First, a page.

Table 3-13
Scientists and engineers who are working involuntarily out of field, by S&E degree field: 1993–2010
(Percent)
 
S&E degree field 1993 1995 1997 1999 2003 2006 2008 2010
 
All scientists and engineers 7.8 7.7 7.3 5.4 5.9 6.2 5.3 6.4
Highest degree in S&E field 9.2 8.9 8.5 6.3 7.8 8.1 7.1 8.4
Biological, agricultural, and environmental life sciences 10.3 10.2 10.0 8.3 10.1 9.7 10.1 10.1
Computer and mathematical sciences 5.3 4.1 4.0 2.9 4.9 5.7 4.5 5.1
Physical sciences 9.7 10.2 10.0 7.6 8.8 8.6 7.1 8.2
Social sciences 13.3 12.7 12.1 8.7 10.1 10.6 9.2 11.3
Engineering 4.4 4.4 3.9 2.7 4.2 4.5 3.6 4.9
 

NOTES: During 1993–99, scientists and engineers include those with one or more S&E degrees at the bachelor’s level or higher or those who have only a non-S&E degree at the bachelor’s level or higher and are employed in an S&E occupation. During 2003–10, scientists and engineers include those with one or more S&E or S&E-related degrees at the bachelor’s level or higher or those who have only a non-S&E degree at the bachelor’s level or higher and are employed in an S&E or S&E-related occupation. The involuntarily out-of-field rate is the proportion of all employed individuals who report that their job is not related to their field of highest degree because a job in their highest degree field was not available.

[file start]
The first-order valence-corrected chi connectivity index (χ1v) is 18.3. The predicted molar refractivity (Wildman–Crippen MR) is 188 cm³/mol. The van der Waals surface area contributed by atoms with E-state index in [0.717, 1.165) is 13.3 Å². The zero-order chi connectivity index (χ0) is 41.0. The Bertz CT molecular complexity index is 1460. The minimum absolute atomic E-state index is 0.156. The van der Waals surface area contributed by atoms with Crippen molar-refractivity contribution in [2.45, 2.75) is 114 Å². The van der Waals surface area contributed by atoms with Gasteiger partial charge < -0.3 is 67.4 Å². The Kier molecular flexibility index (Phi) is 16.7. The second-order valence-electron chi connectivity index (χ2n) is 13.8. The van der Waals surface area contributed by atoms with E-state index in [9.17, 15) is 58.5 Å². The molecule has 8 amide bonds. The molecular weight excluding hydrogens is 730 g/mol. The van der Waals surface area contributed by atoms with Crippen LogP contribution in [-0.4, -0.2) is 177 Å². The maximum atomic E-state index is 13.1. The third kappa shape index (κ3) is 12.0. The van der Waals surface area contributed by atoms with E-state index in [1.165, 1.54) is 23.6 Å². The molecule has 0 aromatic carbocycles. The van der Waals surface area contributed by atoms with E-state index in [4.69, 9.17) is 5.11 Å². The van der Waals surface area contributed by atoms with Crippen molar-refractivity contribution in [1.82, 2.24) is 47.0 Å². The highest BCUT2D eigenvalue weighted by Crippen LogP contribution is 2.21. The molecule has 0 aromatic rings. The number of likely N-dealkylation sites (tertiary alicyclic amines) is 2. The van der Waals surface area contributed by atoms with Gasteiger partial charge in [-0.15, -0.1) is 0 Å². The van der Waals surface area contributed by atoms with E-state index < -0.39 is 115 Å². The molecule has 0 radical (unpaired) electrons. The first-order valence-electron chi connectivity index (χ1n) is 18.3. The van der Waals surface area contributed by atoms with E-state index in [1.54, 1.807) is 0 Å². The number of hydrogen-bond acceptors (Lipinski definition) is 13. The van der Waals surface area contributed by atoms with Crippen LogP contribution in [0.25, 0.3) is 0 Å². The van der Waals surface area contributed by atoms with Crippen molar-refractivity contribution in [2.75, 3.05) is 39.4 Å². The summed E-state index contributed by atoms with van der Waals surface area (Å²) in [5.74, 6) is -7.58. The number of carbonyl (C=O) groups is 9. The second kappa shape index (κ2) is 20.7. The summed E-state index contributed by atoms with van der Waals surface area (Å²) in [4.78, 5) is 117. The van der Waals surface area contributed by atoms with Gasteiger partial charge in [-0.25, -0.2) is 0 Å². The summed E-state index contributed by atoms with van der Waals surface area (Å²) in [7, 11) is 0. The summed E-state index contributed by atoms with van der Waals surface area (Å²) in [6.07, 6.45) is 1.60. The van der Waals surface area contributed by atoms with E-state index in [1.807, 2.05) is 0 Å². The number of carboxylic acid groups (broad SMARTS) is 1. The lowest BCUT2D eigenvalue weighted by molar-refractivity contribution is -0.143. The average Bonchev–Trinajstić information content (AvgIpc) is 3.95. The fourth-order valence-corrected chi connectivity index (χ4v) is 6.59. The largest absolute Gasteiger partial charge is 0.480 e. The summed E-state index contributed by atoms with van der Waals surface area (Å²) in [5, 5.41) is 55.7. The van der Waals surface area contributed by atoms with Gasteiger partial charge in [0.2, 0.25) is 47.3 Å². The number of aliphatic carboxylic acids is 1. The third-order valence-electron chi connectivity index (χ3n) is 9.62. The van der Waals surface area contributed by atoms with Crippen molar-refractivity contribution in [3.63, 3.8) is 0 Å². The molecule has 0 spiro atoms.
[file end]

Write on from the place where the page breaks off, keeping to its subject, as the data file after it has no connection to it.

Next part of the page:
SOURCE: National Science Foundation, National Center for Science and Engineering Statistics, Scientists and Engineers Statistical Data System (SESTAT) (1993–2010), http://sestat.nsf.gov.

Science and Engineering Indicators 2014